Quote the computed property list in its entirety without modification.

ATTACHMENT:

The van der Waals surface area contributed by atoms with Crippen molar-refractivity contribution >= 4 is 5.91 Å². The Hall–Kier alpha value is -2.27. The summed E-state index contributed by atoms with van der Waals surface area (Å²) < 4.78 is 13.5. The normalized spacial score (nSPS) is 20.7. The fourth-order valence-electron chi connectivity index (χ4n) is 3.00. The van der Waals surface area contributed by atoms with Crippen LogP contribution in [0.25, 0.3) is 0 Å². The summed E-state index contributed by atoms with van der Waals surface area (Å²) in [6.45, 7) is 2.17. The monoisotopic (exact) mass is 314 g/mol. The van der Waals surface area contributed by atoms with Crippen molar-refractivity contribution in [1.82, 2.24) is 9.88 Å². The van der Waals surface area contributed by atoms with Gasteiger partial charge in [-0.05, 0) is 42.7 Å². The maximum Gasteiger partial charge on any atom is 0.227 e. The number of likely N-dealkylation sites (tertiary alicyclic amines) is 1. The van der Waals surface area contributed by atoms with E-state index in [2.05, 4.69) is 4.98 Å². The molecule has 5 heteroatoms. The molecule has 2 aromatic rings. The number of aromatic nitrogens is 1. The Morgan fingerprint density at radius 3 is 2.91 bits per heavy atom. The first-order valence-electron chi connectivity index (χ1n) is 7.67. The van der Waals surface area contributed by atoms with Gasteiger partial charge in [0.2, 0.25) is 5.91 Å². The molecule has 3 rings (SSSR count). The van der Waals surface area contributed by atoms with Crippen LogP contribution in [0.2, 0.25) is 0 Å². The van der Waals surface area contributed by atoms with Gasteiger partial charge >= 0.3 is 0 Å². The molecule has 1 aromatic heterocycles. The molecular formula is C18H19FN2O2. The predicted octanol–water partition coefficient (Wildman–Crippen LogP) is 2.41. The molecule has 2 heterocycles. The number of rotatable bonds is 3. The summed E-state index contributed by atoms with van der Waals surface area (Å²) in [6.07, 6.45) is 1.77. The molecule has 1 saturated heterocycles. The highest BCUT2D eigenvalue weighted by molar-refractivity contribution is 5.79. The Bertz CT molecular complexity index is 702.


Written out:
The van der Waals surface area contributed by atoms with Crippen molar-refractivity contribution >= 4 is 5.91 Å². The Hall–Kier alpha value is -2.27. The summed E-state index contributed by atoms with van der Waals surface area (Å²) < 4.78 is 13.5. The normalized spacial score (nSPS) is 20.7. The fourth-order valence-electron chi connectivity index (χ4n) is 3.00. The van der Waals surface area contributed by atoms with Crippen LogP contribution in [0.25, 0.3) is 0 Å². The summed E-state index contributed by atoms with van der Waals surface area (Å²) in [6.45, 7) is 2.17. The monoisotopic (exact) mass is 314 g/mol. The van der Waals surface area contributed by atoms with Crippen molar-refractivity contribution in [1.82, 2.24) is 9.88 Å². The van der Waals surface area contributed by atoms with Gasteiger partial charge in [-0.05, 0) is 42.7 Å². The maximum Gasteiger partial charge on any atom is 0.227 e. The number of likely N-dealkylation sites (tertiary alicyclic amines) is 1. The van der Waals surface area contributed by atoms with E-state index in [2.05, 4.69) is 4.98 Å². The molecule has 5 heteroatoms. The molecule has 2 aromatic rings. The number of aromatic nitrogens is 1. The Morgan fingerprint density at radius 3 is 2.91 bits per heavy atom. The first-order valence-electron chi connectivity index (χ1n) is 7.67. The van der Waals surface area contributed by atoms with Gasteiger partial charge in [0.2, 0.25) is 5.91 Å². The molecule has 3 rings (SSSR count). The van der Waals surface area contributed by atoms with Crippen LogP contribution in [0.2, 0.25) is 0 Å². The van der Waals surface area contributed by atoms with Gasteiger partial charge >= 0.3 is 0 Å². The molecule has 1 aromatic heterocycles. The molecular formula is C18H19FN2O2. The predicted octanol–water partition coefficient (Wildman–Crippen LogP) is 2.41. The molecule has 2 heterocycles. The number of rotatable bonds is 3. The summed E-state index contributed by atoms with van der Waals surface area (Å²) in [6.07, 6.45) is 1.77. The molecule has 1 saturated heterocycles. The highest BCUT2D eigenvalue weighted by molar-refractivity contribution is 5.79. The Bertz CT molecular complexity index is 702.